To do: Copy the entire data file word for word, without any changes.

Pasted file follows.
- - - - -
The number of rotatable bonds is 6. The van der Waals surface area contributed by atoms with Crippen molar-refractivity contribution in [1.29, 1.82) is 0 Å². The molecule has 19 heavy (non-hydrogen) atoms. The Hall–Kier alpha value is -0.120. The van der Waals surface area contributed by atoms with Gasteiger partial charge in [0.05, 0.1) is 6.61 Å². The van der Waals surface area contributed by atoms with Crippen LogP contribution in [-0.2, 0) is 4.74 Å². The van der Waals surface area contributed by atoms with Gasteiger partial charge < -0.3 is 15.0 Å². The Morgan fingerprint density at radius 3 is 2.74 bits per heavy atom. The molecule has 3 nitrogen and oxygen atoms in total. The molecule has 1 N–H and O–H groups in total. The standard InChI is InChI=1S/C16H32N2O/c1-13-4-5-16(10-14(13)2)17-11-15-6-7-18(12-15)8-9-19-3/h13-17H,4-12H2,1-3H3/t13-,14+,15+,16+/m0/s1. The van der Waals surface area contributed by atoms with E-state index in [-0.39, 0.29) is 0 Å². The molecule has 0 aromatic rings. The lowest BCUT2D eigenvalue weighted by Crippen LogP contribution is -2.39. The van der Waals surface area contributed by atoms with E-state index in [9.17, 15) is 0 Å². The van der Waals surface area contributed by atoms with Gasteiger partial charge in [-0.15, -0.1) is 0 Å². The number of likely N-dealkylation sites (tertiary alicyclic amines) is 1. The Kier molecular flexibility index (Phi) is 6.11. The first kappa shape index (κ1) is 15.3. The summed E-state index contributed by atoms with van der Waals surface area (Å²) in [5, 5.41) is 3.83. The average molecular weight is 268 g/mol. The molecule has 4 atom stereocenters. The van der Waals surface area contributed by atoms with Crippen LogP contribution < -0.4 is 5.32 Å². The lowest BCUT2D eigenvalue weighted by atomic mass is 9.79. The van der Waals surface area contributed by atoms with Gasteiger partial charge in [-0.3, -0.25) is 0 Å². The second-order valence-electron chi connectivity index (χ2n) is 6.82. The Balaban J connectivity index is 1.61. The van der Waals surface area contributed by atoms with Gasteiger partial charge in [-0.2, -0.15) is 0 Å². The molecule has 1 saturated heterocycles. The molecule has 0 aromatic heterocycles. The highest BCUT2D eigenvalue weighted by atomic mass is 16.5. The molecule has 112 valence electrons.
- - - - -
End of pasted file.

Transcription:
The number of rotatable bonds is 6. The van der Waals surface area contributed by atoms with Crippen molar-refractivity contribution in [1.29, 1.82) is 0 Å². The molecule has 19 heavy (non-hydrogen) atoms. The Hall–Kier alpha value is -0.120. The van der Waals surface area contributed by atoms with Gasteiger partial charge in [0.05, 0.1) is 6.61 Å². The van der Waals surface area contributed by atoms with Crippen LogP contribution in [-0.2, 0) is 4.74 Å². The van der Waals surface area contributed by atoms with Gasteiger partial charge < -0.3 is 15.0 Å². The Morgan fingerprint density at radius 3 is 2.74 bits per heavy atom. The molecule has 3 nitrogen and oxygen atoms in total. The molecule has 1 N–H and O–H groups in total. The standard InChI is InChI=1S/C16H32N2O/c1-13-4-5-16(10-14(13)2)17-11-15-6-7-18(12-15)8-9-19-3/h13-17H,4-12H2,1-3H3/t13-,14+,15+,16+/m0/s1. The van der Waals surface area contributed by atoms with E-state index in [-0.39, 0.29) is 0 Å². The molecule has 0 aromatic rings. The lowest BCUT2D eigenvalue weighted by Crippen LogP contribution is -2.39. The van der Waals surface area contributed by atoms with E-state index in [9.17, 15) is 0 Å². The van der Waals surface area contributed by atoms with Gasteiger partial charge in [-0.15, -0.1) is 0 Å². The number of likely N-dealkylation sites (tertiary alicyclic amines) is 1. The Kier molecular flexibility index (Phi) is 6.11. The first kappa shape index (κ1) is 15.3. The summed E-state index contributed by atoms with van der Waals surface area (Å²) in [5, 5.41) is 3.83. The average molecular weight is 268 g/mol. The molecule has 4 atom stereocenters. The van der Waals surface area contributed by atoms with Crippen LogP contribution < -0.4 is 5.32 Å². The lowest BCUT2D eigenvalue weighted by atomic mass is 9.79. The van der Waals surface area contributed by atoms with Gasteiger partial charge in [-0.3, -0.25) is 0 Å². The second-order valence-electron chi connectivity index (χ2n) is 6.82. The Balaban J connectivity index is 1.61. The van der Waals surface area contributed by atoms with Gasteiger partial charge in [-0.2, -0.15) is 0 Å². The molecule has 1 saturated heterocycles. The molecule has 0 aromatic heterocycles. The highest BCUT2D eigenvalue weighted by atomic mass is 16.5. The molecule has 112 valence electrons.